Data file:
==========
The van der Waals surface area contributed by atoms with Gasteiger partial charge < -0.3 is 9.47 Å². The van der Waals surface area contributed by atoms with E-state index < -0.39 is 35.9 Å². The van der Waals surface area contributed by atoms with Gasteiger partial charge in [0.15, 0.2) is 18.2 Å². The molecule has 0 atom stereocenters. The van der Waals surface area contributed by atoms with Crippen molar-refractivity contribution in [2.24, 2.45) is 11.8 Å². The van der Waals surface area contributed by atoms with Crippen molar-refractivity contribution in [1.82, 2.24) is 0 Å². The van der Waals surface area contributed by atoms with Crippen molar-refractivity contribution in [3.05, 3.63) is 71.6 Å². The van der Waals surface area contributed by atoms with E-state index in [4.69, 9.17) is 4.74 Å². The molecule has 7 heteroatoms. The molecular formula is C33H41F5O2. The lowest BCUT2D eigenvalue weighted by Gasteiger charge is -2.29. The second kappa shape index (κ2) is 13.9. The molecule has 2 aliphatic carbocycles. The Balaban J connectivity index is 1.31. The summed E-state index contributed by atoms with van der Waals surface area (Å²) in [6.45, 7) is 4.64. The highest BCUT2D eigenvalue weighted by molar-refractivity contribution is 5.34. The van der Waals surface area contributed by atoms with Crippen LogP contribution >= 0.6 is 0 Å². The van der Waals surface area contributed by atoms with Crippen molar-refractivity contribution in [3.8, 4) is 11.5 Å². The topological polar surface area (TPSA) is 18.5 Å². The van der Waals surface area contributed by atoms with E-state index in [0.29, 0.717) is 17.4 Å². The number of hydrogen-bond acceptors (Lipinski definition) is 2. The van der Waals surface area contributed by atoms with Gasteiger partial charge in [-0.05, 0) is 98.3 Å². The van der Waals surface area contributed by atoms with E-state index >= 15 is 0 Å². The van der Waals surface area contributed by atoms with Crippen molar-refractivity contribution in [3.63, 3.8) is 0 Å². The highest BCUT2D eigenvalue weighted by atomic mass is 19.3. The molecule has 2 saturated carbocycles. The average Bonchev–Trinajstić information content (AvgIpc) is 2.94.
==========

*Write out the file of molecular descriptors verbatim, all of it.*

The van der Waals surface area contributed by atoms with Gasteiger partial charge < -0.3 is 9.47 Å². The van der Waals surface area contributed by atoms with E-state index < -0.39 is 35.9 Å². The van der Waals surface area contributed by atoms with Gasteiger partial charge in [0.15, 0.2) is 18.2 Å². The molecule has 0 atom stereocenters. The van der Waals surface area contributed by atoms with Crippen molar-refractivity contribution in [2.24, 2.45) is 11.8 Å². The van der Waals surface area contributed by atoms with Crippen molar-refractivity contribution in [1.82, 2.24) is 0 Å². The van der Waals surface area contributed by atoms with Crippen molar-refractivity contribution in [3.05, 3.63) is 71.6 Å². The van der Waals surface area contributed by atoms with E-state index in [4.69, 9.17) is 4.74 Å². The molecule has 7 heteroatoms. The molecular formula is C33H41F5O2. The lowest BCUT2D eigenvalue weighted by Gasteiger charge is -2.29. The second kappa shape index (κ2) is 13.9. The molecule has 2 aliphatic carbocycles. The Balaban J connectivity index is 1.31. The summed E-state index contributed by atoms with van der Waals surface area (Å²) in [6.45, 7) is 4.64. The highest BCUT2D eigenvalue weighted by molar-refractivity contribution is 5.34. The van der Waals surface area contributed by atoms with Crippen LogP contribution >= 0.6 is 0 Å². The van der Waals surface area contributed by atoms with Crippen molar-refractivity contribution in [3.8, 4) is 11.5 Å². The topological polar surface area (TPSA) is 18.5 Å². The van der Waals surface area contributed by atoms with E-state index in [0.29, 0.717) is 17.4 Å². The number of hydrogen-bond acceptors (Lipinski definition) is 2. The van der Waals surface area contributed by atoms with Gasteiger partial charge in [-0.05, 0) is 98.3 Å². The van der Waals surface area contributed by atoms with E-state index >= 15 is 0 Å². The van der Waals surface area contributed by atoms with Crippen molar-refractivity contribution in [3.63, 3.8) is 0 Å². The highest BCUT2D eigenvalue weighted by atomic mass is 19.3. The molecule has 2 saturated carbocycles. The average Bonchev–Trinajstić information content (AvgIpc) is 2.94.